With all the news and commentary this week about the Anglican Covenant or the Ordinariate, it’s probably worth reminding ourselves that the bigger conflicts within Christendom have little to do with Historic Episcopate or human sexuality. It has to do with the loss of members of the Anglican churches in the third world to the preachers focusing on what is called the “Prosperity Gospel”. (Details of the situation can be found here.)
Phillip Jenkins, the well-known Humanities professor at Penn State who has written extensively about History and Religious Studies, sees some things worth commending in the Prosperity Gospel movement, especially in the particulars of the praxis:
“In West Africa especially, it is hard to avoid churches with a strong prosperity theme. They find their most ostentatious expression in the wildly successful ministries of preachers like Ghana’s Nic holas Duncan-Williams or Nigeria’s David Oyedepo. Across Africa, prosperity teachings are central to the ubiquitous culture of revivals and miracle crusades, so much so that they overwhelm more traditional charismatic or Pentecostal doctrines. As distinguished scholars like Paul Gifford, J. Kwabena Asamoah-Gyadu and David Maxwell have shown, the prosperity message has come to dominate the teaching of many new churches, which draw as much on American ideas of positive thinking and perky self-help manuals as on any familiar Christian theology.
In its most alarming manifestations—and the superstar ministries are by no means the worst offenders—prosperity teachings so exalt success as to pour scorn on the poor as stubborn infidels who have evidently refused to seek God’s aid. In this version of the gospel, faith leads to tithing, and tithing ignites prosperity. A gratified Almighty will respond by opening the windows of heaven, pouring out blessings so rich that believers will not have room to store them all. You have to pay to play—and to win. And if the church’s pastor follows a dazzlingly sumptuous lifestyle, that is just his way of exhibiting God’s munificence to the world. These days, Elmer Gantry is a very familiar spiritual type around the world.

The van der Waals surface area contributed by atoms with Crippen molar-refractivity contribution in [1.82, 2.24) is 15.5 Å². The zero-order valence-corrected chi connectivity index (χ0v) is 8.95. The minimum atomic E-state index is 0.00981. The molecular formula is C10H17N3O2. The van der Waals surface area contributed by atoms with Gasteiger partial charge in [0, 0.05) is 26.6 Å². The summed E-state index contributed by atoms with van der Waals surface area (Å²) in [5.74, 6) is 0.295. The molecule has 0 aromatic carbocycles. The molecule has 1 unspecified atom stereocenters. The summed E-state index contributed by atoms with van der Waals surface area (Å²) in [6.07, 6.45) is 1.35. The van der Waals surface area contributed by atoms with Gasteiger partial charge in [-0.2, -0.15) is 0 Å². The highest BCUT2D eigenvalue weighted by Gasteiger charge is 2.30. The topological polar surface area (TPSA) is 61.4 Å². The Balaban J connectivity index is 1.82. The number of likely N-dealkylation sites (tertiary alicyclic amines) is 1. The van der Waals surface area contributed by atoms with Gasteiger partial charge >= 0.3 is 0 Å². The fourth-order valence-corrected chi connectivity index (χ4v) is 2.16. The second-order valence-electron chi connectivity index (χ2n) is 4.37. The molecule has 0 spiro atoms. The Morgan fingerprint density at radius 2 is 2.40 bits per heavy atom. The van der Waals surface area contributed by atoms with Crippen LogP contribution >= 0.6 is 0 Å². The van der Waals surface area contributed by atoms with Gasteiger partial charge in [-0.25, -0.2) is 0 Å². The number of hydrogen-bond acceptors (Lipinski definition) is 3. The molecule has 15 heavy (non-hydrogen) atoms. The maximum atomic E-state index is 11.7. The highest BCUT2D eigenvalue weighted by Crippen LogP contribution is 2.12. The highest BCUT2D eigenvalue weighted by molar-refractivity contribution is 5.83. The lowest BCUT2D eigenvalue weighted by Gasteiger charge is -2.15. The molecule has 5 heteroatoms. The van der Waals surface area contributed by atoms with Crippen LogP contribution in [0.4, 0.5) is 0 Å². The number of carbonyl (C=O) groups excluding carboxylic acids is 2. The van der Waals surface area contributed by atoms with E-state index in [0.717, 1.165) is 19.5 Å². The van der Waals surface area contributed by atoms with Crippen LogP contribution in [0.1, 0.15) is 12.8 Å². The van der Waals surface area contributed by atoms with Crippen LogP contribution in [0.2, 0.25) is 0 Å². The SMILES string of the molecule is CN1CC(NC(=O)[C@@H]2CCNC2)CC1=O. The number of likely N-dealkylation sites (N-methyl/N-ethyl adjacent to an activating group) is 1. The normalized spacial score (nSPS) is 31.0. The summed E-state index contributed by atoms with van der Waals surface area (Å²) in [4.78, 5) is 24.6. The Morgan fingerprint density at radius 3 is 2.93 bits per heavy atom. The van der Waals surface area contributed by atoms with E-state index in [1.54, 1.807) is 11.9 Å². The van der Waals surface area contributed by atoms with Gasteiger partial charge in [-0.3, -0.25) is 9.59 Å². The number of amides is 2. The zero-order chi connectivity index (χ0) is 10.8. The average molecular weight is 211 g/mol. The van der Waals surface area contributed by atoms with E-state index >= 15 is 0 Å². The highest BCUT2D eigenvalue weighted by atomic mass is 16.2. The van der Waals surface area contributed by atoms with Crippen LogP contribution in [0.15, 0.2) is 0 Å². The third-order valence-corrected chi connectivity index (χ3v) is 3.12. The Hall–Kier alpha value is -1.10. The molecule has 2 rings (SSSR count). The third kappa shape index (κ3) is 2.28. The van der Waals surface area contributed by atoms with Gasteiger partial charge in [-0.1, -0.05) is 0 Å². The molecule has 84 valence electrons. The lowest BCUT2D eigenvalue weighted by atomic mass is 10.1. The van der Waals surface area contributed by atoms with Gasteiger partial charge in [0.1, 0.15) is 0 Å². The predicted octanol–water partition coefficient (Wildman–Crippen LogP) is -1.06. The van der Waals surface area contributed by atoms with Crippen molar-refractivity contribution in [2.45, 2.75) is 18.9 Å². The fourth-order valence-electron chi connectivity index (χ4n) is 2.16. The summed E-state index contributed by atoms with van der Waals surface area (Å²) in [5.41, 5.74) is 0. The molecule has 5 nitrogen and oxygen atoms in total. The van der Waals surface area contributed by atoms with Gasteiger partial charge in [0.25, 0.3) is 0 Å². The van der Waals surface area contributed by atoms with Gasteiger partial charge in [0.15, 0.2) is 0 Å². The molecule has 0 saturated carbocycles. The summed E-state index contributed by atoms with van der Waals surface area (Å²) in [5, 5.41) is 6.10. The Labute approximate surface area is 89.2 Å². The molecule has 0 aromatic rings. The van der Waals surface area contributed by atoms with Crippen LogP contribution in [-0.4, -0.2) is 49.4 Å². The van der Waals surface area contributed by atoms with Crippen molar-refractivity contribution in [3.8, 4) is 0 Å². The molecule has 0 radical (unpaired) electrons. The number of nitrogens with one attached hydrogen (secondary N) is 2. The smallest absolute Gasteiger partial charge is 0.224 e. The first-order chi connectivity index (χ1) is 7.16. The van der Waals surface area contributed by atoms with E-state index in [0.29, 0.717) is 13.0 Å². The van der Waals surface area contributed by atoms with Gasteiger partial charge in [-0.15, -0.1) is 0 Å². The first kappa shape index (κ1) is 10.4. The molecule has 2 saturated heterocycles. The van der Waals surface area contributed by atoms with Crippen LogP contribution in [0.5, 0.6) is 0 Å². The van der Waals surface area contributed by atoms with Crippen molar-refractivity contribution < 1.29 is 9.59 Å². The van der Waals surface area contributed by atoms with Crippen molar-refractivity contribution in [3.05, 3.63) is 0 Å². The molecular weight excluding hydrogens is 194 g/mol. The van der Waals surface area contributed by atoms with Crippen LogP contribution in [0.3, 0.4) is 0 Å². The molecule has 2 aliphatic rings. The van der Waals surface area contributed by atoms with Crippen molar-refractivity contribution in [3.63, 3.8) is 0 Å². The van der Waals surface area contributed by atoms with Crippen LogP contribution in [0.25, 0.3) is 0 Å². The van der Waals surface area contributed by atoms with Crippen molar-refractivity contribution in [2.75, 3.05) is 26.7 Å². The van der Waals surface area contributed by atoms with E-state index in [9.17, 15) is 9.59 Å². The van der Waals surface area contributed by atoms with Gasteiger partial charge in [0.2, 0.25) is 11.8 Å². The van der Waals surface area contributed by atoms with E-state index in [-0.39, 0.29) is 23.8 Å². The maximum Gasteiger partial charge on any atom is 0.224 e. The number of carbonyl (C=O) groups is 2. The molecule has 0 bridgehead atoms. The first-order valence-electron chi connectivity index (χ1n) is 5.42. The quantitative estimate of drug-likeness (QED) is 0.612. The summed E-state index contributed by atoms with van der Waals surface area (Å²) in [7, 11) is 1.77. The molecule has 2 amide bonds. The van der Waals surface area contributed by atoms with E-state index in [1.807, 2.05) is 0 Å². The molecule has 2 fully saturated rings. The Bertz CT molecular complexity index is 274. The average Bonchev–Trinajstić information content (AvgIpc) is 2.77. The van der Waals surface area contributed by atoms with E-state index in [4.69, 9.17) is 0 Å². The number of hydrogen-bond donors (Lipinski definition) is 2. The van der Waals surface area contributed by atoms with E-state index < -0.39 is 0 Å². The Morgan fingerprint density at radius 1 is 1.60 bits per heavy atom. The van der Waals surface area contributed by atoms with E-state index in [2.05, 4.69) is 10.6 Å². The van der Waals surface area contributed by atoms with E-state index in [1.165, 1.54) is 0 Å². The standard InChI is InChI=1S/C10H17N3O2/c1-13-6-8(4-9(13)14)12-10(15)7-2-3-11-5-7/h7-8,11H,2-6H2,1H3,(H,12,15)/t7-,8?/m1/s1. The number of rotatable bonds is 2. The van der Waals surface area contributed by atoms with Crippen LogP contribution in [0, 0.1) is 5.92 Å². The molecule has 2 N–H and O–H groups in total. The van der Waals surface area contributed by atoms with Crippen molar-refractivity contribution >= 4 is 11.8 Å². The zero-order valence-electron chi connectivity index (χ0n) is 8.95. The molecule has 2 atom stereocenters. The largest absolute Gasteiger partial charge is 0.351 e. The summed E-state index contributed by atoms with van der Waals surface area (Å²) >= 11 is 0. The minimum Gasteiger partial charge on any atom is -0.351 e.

And given that, Jenkins points us to the practical consequences of the Prosperity message as it’s preached in Africa:
For all the excesses of some preachers, moreover, most prosperity churches also contribute practically to improving the material lot of their flocks. Their actions belie their simplistic message of ‘Just tithe, have faith, and stand back!’ Matthew Ash imolowo, for instance, heads a potent transnational ministry headquartered in London, with a strong health-and-wealth com ponent. His church teaches that poverty and unemployment are manifestations of sin, against which Christians must struggle. In practice, this means that the faithful should help other members of the congregation by giving them jobs and that the church sternly teaches habits of thrift and sobriety.
Most prosperity churches not only condemn poverty but teach invaluable ways of avoiding it, like actually saving up in order to buy material goods. Debt is a demon to be defeated. Few communities in the world could fail to benefit from such a lesson, but it is vital for people moving suddenly from a rural setting into an overwhelming metropolis, with all the consumerist blandishments offered to the poor. In such a setting, being a member of a church offers life-saving access to social networks of mutual aid and support, which teach essential survival skills. Meanwhile, peer pressure helps believers avoid the snares of substance abuse.”
Full essay here.
If Jenkins has this right, then it’s probably not all that surprising that people living out the Prosperity Gospel in their lives tend to be more successful than the people in their community who are not. Sobriety, thriftiness, community support are all powerful tools for eradicating poverty.